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Int J Eat Disord. 2018 Jul;51(7):730-740. doi: 10.1002/eat.22902. Epub 2018 Aug 21.

Using person-specific neural networks to characterize heterogeneity in eating disorders: Illustrative links between emotional eating and ovarian hormones.

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University of Michigan, Ann Arbor, Michigan.
Michigan State University, East Lansing, Michigan.



Emotional eating has been linked to ovarian hormone functioning, but no studies to-date have considered the role of brain function. This knowledge gap may stem from methodological challenges: Data are heterogeneous, violating assumptions of homogeneity made by between-subjects analyses. The primary aim of this paper is to describe an innovative within-subjects analysis that models heterogeneity and has potential for filling knowledge gaps in eating disorder research. We illustrate its utility in an application to pilot neuroimaging, hormone, and emotional eating data across the menstrual cycle.


Group iterative multiple model estimation (GIMME) is a person-specific network approach for estimating sample-, subgroup-, and individual-level connections between brain regions. To illustrate its potential for eating disorder research, we apply it to pilot data from 10 female twins (N = 5 pairs) discordant for emotional eating and/or anxiety, who provided two resting state fMRI scans and hormone assays. We then demonstrate how the multimodal data can be linked in multilevel models.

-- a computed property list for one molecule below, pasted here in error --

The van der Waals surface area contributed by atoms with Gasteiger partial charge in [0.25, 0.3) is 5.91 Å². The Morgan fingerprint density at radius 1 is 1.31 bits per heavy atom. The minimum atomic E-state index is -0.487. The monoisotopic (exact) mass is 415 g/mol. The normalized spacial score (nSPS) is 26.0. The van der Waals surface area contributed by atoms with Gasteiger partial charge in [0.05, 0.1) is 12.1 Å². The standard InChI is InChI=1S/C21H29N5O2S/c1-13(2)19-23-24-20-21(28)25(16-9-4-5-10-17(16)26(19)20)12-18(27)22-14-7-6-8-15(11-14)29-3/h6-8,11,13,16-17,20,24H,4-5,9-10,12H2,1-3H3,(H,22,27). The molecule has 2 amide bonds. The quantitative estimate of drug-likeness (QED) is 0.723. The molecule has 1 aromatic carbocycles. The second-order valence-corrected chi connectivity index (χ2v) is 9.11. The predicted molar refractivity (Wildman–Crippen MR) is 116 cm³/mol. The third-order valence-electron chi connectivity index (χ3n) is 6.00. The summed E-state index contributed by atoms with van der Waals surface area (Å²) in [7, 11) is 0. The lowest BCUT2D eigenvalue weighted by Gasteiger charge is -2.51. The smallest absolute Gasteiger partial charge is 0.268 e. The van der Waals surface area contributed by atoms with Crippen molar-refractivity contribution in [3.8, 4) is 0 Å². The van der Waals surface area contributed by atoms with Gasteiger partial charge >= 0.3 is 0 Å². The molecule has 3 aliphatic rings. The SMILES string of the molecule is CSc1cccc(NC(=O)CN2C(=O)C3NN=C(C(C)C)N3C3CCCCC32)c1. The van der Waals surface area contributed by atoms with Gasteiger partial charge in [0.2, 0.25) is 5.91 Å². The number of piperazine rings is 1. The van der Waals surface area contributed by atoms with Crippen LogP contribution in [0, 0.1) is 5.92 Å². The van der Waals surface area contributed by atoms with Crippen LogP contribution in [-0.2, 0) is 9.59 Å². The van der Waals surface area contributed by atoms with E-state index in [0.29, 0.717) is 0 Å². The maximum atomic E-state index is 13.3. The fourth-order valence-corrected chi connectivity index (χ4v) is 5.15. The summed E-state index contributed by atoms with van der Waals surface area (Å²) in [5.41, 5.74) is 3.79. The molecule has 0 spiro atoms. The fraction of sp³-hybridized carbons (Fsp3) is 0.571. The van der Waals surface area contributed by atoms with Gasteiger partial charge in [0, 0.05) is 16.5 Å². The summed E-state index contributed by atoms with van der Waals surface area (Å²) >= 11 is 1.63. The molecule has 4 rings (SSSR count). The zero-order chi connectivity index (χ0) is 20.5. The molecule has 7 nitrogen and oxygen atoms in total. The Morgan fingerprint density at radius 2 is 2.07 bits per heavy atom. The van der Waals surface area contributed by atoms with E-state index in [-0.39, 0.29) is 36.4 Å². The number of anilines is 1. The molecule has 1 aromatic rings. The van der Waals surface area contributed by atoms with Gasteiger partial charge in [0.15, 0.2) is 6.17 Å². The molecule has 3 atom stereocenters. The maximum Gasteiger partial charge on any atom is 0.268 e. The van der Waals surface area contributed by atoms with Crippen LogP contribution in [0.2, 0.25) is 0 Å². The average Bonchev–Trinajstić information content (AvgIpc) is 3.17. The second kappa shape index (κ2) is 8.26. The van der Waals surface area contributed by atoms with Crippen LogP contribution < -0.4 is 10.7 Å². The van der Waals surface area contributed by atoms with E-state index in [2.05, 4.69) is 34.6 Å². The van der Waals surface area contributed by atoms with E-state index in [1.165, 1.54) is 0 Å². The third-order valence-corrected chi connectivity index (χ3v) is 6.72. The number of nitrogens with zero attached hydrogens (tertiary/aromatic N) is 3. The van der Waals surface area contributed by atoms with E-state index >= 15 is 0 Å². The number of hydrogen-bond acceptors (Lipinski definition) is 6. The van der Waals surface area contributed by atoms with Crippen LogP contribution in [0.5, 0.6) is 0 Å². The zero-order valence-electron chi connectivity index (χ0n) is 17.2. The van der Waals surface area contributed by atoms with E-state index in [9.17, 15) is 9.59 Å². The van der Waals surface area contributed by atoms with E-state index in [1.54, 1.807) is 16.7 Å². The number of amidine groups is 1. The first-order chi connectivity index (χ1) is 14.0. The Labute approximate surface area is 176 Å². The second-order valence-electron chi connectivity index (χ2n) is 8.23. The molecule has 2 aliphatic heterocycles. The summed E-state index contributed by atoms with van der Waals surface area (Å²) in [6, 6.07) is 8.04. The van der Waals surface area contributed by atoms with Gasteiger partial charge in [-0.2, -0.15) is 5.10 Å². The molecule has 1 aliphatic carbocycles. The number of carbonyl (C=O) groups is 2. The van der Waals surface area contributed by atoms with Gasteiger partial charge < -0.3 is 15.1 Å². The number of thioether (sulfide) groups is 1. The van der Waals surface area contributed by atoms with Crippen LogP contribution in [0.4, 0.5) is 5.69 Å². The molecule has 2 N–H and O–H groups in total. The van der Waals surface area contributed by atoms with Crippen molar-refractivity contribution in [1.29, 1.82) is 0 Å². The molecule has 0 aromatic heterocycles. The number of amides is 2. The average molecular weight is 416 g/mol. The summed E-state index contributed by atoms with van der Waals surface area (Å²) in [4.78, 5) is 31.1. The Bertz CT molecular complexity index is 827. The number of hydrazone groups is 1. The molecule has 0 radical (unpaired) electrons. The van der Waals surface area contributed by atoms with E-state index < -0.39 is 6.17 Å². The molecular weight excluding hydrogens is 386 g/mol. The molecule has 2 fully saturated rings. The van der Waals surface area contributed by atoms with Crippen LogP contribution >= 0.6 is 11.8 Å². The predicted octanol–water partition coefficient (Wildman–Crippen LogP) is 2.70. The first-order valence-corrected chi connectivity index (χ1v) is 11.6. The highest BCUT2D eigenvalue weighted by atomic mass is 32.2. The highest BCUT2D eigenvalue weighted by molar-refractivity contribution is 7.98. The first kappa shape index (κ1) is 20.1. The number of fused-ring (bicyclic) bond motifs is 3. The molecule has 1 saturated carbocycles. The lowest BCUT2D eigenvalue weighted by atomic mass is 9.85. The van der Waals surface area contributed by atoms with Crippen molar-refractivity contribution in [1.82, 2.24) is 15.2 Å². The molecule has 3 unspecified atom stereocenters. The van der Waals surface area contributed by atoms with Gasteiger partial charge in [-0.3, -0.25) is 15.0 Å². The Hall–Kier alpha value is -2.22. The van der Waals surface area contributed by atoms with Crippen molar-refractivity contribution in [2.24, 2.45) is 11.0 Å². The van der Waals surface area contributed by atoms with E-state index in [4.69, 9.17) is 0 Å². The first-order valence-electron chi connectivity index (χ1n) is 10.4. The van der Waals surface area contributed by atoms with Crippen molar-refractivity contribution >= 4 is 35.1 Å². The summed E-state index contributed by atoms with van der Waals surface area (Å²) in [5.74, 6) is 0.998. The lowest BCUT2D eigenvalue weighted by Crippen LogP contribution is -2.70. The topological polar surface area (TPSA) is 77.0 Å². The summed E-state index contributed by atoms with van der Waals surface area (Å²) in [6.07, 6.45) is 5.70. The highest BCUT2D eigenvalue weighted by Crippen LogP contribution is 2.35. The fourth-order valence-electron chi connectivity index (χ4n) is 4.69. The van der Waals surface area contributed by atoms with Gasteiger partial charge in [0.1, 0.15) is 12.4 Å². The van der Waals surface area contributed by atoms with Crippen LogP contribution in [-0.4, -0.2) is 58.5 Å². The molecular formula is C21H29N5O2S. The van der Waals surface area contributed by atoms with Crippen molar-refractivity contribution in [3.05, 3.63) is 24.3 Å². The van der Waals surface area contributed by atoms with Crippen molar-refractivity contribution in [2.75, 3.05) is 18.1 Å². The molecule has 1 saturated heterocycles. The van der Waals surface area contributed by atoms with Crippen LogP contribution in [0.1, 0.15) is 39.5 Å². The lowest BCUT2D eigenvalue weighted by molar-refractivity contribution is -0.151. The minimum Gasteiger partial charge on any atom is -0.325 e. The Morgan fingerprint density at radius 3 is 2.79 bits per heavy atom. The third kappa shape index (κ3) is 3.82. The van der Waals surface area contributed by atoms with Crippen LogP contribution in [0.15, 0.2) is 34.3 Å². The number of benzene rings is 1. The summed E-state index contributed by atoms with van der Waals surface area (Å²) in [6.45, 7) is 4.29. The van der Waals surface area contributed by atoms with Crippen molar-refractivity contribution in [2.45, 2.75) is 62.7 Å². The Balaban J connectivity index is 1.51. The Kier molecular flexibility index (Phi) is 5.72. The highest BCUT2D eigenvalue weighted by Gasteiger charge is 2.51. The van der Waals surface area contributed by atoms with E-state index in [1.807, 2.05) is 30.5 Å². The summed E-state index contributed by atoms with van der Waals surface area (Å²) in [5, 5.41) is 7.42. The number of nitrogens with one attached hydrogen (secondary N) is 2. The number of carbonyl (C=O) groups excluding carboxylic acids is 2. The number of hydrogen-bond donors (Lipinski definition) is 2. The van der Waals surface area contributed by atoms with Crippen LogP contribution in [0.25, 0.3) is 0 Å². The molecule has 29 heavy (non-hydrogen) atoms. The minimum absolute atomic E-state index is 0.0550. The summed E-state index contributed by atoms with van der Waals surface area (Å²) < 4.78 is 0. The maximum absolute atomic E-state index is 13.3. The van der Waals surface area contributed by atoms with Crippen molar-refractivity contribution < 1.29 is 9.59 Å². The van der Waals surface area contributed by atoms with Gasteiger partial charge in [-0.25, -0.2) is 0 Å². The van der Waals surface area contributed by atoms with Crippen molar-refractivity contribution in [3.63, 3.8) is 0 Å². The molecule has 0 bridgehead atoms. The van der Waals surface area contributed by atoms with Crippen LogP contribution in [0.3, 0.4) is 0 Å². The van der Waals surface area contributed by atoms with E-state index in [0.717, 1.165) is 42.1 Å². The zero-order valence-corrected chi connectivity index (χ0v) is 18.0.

GIMME generated person-specific neural networks that contained connections common across the sample, shared between co-twins, and unique to individuals. Illustrative analyses revealed positive relations between hormones and default mode connectivity strength for control twins, but no relations for their co-twins who engage in emotional eating or who had anxiety.


This paper showcases the value of person-specific neuroimaging network analysis and its multimodal associations in the study of heterogeneous biopsychosocial phenomena, such as eating behavior.


connectivity; emotional eating; estrogen; heterogeneity; person-specific; precision healthcare; progesterone; resting state; twin study

[Available on 2019-08-21]
[Indexed for MEDLINE]

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